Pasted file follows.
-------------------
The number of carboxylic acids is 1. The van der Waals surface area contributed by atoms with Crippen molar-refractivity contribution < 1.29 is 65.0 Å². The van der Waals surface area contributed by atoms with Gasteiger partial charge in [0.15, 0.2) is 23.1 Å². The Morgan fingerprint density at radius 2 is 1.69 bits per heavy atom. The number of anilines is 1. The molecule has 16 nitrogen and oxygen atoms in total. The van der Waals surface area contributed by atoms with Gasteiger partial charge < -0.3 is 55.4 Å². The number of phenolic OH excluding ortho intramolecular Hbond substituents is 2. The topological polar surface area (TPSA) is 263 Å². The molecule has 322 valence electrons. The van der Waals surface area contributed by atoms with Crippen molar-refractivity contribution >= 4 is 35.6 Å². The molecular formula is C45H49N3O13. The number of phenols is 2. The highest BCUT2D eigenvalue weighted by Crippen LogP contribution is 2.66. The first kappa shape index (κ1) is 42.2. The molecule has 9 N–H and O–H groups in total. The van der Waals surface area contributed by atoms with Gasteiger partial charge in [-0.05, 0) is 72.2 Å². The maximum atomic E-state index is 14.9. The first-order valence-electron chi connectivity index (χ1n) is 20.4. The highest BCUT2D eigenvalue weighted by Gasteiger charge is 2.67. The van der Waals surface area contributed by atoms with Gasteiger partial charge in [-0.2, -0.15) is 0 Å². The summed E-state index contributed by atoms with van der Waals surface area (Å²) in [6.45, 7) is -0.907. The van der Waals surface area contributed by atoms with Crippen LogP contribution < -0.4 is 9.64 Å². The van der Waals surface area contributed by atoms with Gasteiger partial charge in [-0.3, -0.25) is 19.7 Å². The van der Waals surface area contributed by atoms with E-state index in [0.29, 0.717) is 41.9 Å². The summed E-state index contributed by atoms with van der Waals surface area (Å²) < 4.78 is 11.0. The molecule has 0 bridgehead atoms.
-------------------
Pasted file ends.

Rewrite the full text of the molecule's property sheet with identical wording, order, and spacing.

The number of carboxylic acids is 1. The van der Waals surface area contributed by atoms with Crippen molar-refractivity contribution < 1.29 is 65.0 Å². The van der Waals surface area contributed by atoms with Gasteiger partial charge in [0.15, 0.2) is 23.1 Å². The Morgan fingerprint density at radius 2 is 1.69 bits per heavy atom. The number of anilines is 1. The molecule has 16 nitrogen and oxygen atoms in total. The van der Waals surface area contributed by atoms with Gasteiger partial charge < -0.3 is 55.4 Å². The number of phenolic OH excluding ortho intramolecular Hbond substituents is 2. The topological polar surface area (TPSA) is 263 Å². The molecule has 322 valence electrons. The van der Waals surface area contributed by atoms with Crippen molar-refractivity contribution >= 4 is 35.6 Å². The molecular formula is C45H49N3O13. The number of phenols is 2. The highest BCUT2D eigenvalue weighted by Crippen LogP contribution is 2.66. The first kappa shape index (κ1) is 42.2. The molecule has 9 N–H and O–H groups in total. The van der Waals surface area contributed by atoms with Gasteiger partial charge in [-0.05, 0) is 72.2 Å². The maximum atomic E-state index is 14.9. The first-order valence-electron chi connectivity index (χ1n) is 20.4. The highest BCUT2D eigenvalue weighted by Gasteiger charge is 2.67. The van der Waals surface area contributed by atoms with Gasteiger partial charge in [-0.2, -0.15) is 0 Å². The summed E-state index contributed by atoms with van der Waals surface area (Å²) in [6.45, 7) is -0.907. The van der Waals surface area contributed by atoms with Crippen LogP contribution < -0.4 is 9.64 Å². The van der Waals surface area contributed by atoms with Gasteiger partial charge in [-0.3, -0.25) is 19.7 Å². The van der Waals surface area contributed by atoms with E-state index in [0.29, 0.717) is 41.9 Å². The summed E-state index contributed by atoms with van der Waals surface area (Å²) < 4.78 is 11.0. The molecule has 0 bridgehead atoms.